Birgit Vanderbeke The Mussel Feast (German; trans. Jamie Bulloch) Peirene Press
Jamila El-Gizuli | 11 Mar 2014
Published late last month, the State Department report took note of the steps taken by the Emirati government to prevent human trafficking, raise awareness about sexual assault and violence against women, as well as coordinate efforts by police and social workers in cases of domestic abuse.
But the document also listed “citizens’ inability to change their government, limitations on citizens’ civil liberties and arbitrary arrests, incommunicado detentions and lengthy pretrial detentions,” as the three most significant human rights problems facing the federation of seven emirates.
In particular, the report noted there had been no updates about the fate of Ahmed al-Dakki (also known as Hassan al-Daqqi/Duqqi) or the al-Ummah organization, which al-Dakki founded in 2012 as the first political party in the UAE. UAE authorities had prohibited al-Ummah’s formation and the organization continues to be banned.
Criticizing the State Department for providing an “unbalanced picture of the human rights situation in the UAE,” the foreign ministry also lambasted the report for overlooking well documented evidence of the “extensive violent jihadist activities” of Ahmed al-Dakki/Hassan al-Diqqi, who identifies himself on Twitter as the al-Ummah Party’s secretary-general.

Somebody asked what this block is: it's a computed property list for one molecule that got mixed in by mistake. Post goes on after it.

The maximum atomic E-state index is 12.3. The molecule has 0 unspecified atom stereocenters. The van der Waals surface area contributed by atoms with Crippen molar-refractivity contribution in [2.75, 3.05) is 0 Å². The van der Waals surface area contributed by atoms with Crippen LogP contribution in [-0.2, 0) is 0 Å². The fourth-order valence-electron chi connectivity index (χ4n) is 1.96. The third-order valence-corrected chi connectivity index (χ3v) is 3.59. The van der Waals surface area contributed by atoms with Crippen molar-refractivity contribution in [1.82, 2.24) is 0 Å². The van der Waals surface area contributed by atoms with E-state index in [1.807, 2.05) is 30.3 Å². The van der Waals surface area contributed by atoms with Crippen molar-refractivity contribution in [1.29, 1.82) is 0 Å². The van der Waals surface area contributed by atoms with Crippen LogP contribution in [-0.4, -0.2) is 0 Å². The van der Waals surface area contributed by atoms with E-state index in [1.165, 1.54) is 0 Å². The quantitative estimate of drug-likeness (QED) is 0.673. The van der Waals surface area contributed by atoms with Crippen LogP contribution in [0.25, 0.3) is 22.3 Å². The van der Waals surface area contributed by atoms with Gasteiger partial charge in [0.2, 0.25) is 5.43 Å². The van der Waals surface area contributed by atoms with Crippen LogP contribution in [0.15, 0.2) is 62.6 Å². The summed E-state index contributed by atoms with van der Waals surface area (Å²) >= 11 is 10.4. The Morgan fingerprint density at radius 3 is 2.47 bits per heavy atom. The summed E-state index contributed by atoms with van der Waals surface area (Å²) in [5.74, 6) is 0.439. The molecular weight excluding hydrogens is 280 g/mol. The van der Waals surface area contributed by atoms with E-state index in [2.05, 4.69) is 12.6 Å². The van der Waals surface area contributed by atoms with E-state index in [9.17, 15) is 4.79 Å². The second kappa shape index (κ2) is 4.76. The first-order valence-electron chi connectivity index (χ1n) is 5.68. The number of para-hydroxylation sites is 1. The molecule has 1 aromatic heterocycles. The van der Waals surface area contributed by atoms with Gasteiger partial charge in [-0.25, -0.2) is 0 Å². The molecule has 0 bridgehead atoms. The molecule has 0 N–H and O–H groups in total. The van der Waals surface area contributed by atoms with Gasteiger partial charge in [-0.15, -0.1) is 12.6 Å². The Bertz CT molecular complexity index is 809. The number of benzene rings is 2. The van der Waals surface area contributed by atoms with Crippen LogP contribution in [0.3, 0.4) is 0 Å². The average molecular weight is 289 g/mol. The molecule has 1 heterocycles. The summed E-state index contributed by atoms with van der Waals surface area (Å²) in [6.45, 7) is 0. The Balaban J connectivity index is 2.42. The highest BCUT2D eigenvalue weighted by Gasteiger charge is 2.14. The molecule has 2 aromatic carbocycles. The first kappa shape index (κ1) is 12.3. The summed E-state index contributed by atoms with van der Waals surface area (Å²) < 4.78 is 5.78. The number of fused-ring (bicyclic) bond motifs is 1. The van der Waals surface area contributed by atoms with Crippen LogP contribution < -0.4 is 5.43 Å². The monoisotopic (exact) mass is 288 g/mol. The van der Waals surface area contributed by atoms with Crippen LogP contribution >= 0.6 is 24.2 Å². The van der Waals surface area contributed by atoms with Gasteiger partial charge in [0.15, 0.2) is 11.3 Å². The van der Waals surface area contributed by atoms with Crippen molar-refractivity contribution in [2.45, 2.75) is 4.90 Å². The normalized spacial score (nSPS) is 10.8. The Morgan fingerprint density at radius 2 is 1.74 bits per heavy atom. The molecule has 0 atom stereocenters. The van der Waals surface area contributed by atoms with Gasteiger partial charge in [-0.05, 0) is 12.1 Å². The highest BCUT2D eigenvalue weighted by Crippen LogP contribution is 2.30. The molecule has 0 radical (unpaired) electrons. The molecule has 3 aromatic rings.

Furthermore, the ministry’s statement suggested the State Department “revise its report based on readily available public source information including U.S. media outlets and social media services as well as information recently published by the United States Department of the Treasury.”
This statement most likely alludes to reporting by the the Washington Post last year, in which al-Dakki appeared in a video with a member of the Saudi branch of al-Umma, Mohammad Saad al-Mufrih, urging Muslims to donate to Syrian fighters.
The statement also appears to refer to Abd al-Rahman bin ‘Umayr al-Nu’aymi, another member of the al-Ummah Party, who has been named a Specially Designated Global Terrorist (SDGT) by the US Treasury Department for providing financial support to al-Qaida, the Somali al-Shabab, al-Qaida in Iraq, and Asbat al-Ansar in Lebanon.
The full text of the UAE Ministry of Foreign Affairs statement can be read here.